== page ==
Chadlington is a village with a population of at least 825 people* in no less than 360 households* spread out along the south-facing slope of the Evenlode Valley in Oxfordshire. The nearest town is Chipping Norton, 3.5 miles to the north-east. The nearest railway station is at Charlbury, 3 miles to the south-east, from which many people commute to work in either Oxford and London.
The Five Ends
The village is divided into five “Ends” which probably grew up around the original farmsteads and are still separated by open fields: East End which includes the Parish Church of St. Nicholas, the Manor House, the Manor Farm, and the School (technically in West End), West End (Lowlands Farm, Methodist Chapel and Shops), Brook End (Blaythorne Farm), Green End (Lower Court Farm), and Mill End (The Tite Inn and Upper Court Farm).
Amenities & Businesses
Two farms and 2 pubs have disappeared in the last 30 years. There are three shops – (Cafe de la Post, Chadlington Quality Foods, and Slatters Butchers) and a garage which carries out repairs (although the former Central Garage was demolished in recent years and replaced by a row of new houses at Harvey’s Corner. Other amenities include the Tite Inn, Sports and Social Club, Memorial Hall and the Bowls Club. Over 80 children from Chadlington and the surrounding villages attend the Primary School.
Chadlington is still recognisable as the farming village it has been for over a thousand years but recent agricultural upheavals have been felt here – the last milking at Blaythorne was in 1999. There are no longer any dairy herds in the village and there has been a move away from livestock and farming in general. Chadlington is home to a wide variety of small businesses, run from homes, workshops or studios, covering a wealth of trades.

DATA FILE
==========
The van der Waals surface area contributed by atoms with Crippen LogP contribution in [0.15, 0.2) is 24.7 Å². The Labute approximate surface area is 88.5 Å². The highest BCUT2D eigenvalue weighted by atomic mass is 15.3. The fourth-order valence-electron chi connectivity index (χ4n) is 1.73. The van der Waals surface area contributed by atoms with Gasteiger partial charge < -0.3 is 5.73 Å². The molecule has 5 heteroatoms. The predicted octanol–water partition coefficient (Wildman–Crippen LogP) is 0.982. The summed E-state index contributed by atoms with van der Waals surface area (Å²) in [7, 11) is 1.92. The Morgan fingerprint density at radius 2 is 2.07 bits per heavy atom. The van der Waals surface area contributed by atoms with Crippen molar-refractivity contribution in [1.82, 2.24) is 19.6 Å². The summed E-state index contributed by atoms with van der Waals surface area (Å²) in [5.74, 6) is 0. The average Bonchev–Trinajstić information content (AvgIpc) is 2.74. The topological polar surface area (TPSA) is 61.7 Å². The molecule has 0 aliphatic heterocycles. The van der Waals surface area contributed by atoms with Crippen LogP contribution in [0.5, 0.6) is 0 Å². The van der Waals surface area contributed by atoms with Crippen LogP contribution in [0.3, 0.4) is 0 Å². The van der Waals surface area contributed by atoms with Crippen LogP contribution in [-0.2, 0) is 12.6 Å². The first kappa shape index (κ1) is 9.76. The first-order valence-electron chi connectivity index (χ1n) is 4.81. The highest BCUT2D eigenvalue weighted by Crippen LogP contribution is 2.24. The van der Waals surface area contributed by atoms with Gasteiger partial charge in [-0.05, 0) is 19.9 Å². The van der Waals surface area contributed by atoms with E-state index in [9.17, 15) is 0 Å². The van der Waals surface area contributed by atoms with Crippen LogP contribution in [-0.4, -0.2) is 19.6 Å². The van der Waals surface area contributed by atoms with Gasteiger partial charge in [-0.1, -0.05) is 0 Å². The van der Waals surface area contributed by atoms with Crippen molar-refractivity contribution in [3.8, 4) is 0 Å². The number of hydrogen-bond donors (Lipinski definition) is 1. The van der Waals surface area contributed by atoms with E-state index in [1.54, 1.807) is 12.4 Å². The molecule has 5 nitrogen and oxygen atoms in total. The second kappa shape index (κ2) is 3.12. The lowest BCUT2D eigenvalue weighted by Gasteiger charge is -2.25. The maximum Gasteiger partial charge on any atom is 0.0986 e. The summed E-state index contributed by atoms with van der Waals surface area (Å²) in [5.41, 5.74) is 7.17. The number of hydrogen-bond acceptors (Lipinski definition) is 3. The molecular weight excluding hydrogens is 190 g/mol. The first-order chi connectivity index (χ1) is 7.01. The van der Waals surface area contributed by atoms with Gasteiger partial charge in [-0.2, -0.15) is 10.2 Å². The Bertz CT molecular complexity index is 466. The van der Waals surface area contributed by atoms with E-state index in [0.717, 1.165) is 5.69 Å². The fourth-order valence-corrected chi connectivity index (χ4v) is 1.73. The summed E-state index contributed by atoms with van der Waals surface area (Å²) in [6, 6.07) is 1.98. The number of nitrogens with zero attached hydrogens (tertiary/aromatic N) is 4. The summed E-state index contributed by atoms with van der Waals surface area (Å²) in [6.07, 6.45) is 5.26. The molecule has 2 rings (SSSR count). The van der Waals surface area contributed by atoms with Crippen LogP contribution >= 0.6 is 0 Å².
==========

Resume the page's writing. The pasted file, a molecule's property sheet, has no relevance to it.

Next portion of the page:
* Information based on the 2011 Census. Find out more facts and figures about the village from the last Census http://www.chadlington.com/wp-content/uploads/Chadlington-village-data.pdf.
This page adapted from the Introduction written by Ann Stephens to the Chadlington Millenium Year photograph book
Chadlington Village Map We thought it would be useful to have a handy map of the village for visitors and residents. This is my first attempt at the design so there may be further revisions. If you have any questions about the map or suggestions for …
Chadlington is mentioned in the Domesday book in 1086 as Cedelintone, which became Chadleytone in 1268 and Chedelinton in 1307. It has been said that St. Chad, a native of Northumbria who died in 672 lived in the village. To the north-west of the village …
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